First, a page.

Saturday, October 11, 2008

Have the Inmates Taken Over the Asylum?

By William Fisher

In what some government critics are citing as an egregious example of public foot-dragging and bureaucratic inefficiency in immigration rule-making, the woman at the center of one of America’s longest-running asylum disputes may now be in further jeopardy.

The case involves the asylum claim of Rodi Alvarado, who fled Guatemala in 1996 after suffering more than a decade of brutal domestic violence in a situation where neither the police nor the courts responded to her pleas for protection.

Professor Karen Musalo, Ms. Alvarado’s long-time attorney and director of the Center for Gender and Refugee Studies at the University of California, Hastings, told IPS that a recent action by U.S. Attorney General Michael Mukasey could actually make Ms. Alvarado’s plight even more tenuous. “It could change the course of protection of women asylum seekers across the country,” she said.

The twists and turns in Ms. Alvarado’s plea for American asylum since she fled to the U.S. place it in the pantheon of the more Byzantine and difficult-to-explain immigration cases.

Under U.S. law, asylum applicants have to show they can't go home because they face persecution because of religion, race, nationality, political opinion or membership in a particular social group. Neither gender nor domestic violence are currently considered grounds for asylum.

In 1996 Ms. Alvarado was granted asylum by an immigration judge in San Francisco. In 1999 the Board of Immigration Appeals (BIA), the highest immigration tribunal in the country, reversed her grant of asylum and ordered her back to Guatemala. This decision mobilized thousands of women’s rights advocates, who successfully persuaded then Attorney General Janet Reno to intervene. Reno proposed a regulation that would have allowed battered women to be considered members of a social group, and thus potentially eligible to be granted asylum.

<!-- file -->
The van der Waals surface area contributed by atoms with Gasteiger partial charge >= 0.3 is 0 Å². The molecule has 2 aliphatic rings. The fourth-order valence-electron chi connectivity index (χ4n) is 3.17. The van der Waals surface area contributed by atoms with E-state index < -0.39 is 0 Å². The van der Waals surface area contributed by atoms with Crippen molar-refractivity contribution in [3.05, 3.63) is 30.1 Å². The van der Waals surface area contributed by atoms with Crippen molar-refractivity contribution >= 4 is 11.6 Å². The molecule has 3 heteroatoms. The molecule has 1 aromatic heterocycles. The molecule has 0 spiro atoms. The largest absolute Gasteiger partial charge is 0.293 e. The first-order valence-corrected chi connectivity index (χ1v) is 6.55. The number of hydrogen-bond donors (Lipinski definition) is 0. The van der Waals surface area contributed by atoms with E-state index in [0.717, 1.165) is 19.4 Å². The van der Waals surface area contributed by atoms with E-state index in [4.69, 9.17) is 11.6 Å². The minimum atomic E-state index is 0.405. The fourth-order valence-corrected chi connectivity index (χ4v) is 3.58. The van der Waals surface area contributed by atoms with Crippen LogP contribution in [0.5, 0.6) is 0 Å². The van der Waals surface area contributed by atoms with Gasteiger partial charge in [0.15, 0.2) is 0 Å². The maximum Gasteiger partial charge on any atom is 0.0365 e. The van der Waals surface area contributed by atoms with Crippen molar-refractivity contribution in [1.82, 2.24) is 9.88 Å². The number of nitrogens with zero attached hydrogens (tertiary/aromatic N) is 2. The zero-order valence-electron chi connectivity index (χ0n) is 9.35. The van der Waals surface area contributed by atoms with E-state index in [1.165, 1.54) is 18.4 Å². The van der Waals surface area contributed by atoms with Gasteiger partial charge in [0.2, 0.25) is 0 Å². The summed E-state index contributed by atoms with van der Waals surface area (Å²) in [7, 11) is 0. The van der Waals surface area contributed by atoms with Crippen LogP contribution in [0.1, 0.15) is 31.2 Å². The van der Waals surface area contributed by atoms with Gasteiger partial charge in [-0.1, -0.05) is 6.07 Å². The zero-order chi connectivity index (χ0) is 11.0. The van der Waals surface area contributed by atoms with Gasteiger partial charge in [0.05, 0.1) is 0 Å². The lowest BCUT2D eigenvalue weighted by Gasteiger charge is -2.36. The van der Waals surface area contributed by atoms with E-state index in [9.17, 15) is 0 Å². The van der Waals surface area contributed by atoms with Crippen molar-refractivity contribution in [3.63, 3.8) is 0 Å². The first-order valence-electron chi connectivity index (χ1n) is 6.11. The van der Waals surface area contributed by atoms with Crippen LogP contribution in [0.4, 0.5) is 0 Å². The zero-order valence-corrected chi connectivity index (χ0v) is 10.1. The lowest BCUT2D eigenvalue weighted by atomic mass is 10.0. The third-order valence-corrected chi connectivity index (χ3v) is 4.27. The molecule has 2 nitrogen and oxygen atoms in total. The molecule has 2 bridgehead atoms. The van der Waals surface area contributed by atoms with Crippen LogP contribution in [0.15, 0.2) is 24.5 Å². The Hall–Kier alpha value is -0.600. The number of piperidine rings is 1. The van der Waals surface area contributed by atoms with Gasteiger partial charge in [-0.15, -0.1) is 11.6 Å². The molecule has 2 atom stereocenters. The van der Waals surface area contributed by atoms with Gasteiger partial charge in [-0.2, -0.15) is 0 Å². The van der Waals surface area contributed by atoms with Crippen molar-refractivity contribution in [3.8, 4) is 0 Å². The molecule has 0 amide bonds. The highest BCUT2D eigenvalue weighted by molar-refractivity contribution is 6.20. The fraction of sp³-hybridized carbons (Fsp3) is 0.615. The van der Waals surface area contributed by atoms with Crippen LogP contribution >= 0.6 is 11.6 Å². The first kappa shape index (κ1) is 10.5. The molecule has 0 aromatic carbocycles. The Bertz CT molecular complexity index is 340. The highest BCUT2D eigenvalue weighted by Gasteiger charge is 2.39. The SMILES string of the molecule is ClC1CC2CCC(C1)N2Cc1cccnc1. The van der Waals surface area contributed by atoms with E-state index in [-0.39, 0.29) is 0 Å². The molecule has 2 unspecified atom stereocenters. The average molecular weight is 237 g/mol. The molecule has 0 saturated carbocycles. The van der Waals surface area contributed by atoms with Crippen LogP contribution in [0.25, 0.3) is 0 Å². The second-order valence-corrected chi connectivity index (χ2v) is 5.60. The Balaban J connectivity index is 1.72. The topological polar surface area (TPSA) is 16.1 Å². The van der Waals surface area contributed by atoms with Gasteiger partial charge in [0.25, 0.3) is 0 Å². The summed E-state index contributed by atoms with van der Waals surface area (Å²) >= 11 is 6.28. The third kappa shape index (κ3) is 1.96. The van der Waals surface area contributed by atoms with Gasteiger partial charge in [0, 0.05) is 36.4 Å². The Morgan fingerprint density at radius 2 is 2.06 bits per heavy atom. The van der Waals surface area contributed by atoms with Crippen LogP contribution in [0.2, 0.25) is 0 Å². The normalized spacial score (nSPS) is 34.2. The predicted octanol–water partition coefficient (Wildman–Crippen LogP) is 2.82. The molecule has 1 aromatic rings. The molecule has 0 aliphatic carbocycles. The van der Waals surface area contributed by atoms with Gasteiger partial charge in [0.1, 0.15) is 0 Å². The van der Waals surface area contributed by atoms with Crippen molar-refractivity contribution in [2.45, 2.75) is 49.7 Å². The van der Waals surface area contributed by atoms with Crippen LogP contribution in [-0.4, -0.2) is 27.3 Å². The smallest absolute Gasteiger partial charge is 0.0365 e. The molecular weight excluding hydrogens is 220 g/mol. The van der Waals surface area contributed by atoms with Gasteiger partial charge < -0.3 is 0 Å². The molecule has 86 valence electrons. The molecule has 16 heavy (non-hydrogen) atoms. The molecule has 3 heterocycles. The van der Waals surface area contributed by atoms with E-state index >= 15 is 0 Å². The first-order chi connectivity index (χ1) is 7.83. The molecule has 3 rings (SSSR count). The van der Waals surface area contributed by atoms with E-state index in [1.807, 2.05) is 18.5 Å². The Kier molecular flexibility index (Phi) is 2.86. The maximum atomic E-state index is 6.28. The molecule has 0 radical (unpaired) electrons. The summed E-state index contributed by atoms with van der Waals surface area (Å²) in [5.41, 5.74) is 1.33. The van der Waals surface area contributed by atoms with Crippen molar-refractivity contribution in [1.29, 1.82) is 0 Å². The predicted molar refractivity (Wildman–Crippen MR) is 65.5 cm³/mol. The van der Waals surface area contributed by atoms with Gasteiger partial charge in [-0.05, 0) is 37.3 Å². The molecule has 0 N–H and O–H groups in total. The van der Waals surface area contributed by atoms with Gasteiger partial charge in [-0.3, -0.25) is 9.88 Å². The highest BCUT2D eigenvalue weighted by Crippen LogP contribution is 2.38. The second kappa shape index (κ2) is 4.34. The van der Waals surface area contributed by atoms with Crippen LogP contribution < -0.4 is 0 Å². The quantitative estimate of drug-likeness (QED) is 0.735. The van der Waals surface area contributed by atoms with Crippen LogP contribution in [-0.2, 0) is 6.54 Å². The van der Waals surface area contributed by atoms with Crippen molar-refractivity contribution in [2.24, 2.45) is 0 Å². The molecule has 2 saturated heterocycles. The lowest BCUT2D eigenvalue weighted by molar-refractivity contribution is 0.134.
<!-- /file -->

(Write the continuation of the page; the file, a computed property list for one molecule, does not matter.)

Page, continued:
Reno vacated the BIA’s decision in January 2001, and ordered the BIA to reconsider the case once regulations the Justice Department (DOJ) had proposed in 2000 were finalized.

More than three years passed and no regulations were finalized. In 2004, then Attorney General John Ashcroft took jurisdiction over the case, and ordered lawyers for Ms. Alvarado and the Department of Homeland Security (DHS) to brief the case. Though the DHS itself recommended that Ms. Alvarado be granted asylum, Attorney General Ashcroft did not rule on the case but sent it back to the BIA with the same order that his predecessor Janet Reno had – that the BIA reconsider the case once the regulations proposed in 2000 were issued as final.

With the 2000 election of President George W. Bush, the Sept. 11, 2001 terrorist attacks, and the current and continuing anti-immigration sentiment in the U.S., drafting of new rules languished. Opponents said they would lead to a surge in claims, an assertion disputed by advocates.

Musalo told IPS: "Both the DHS and the DOJ have to reach consensus on the regulations and issue them jointly, since both agencies have jurisdiction over asylum. It is a little kept secret that the delay is due in no small part to the DOJ, which does not agree with the DHS. The DOJ has expressed the position that such claims cannot be recognized. The DHS expressed an opposing position in the brief it filed in February 2004" in the Alvarado case.

The proposed new regulations were generally seen as a positive legal development, which recognized claims such as Ms. Alvarado’s,” Musalo told IPS. But as of today, they have not been issued in final form. Spokespersons for both the DHS and the DOJ declined to comment to IPS on their apparent failure to reach consensus.

The case took yet another arguably more discouraging turn last month. In a surprise move on September 25, Attorney General Mukasey issued a decision ordering the BIA to reconsider the case. In so doing, he removed the requirement that the BIA await the issuance of proposed regulations.

This means that the BIA can immediately begin to consider the Alvarado decision -- as well as many others also on hold awaiting a BIA decision in the Alvarado case.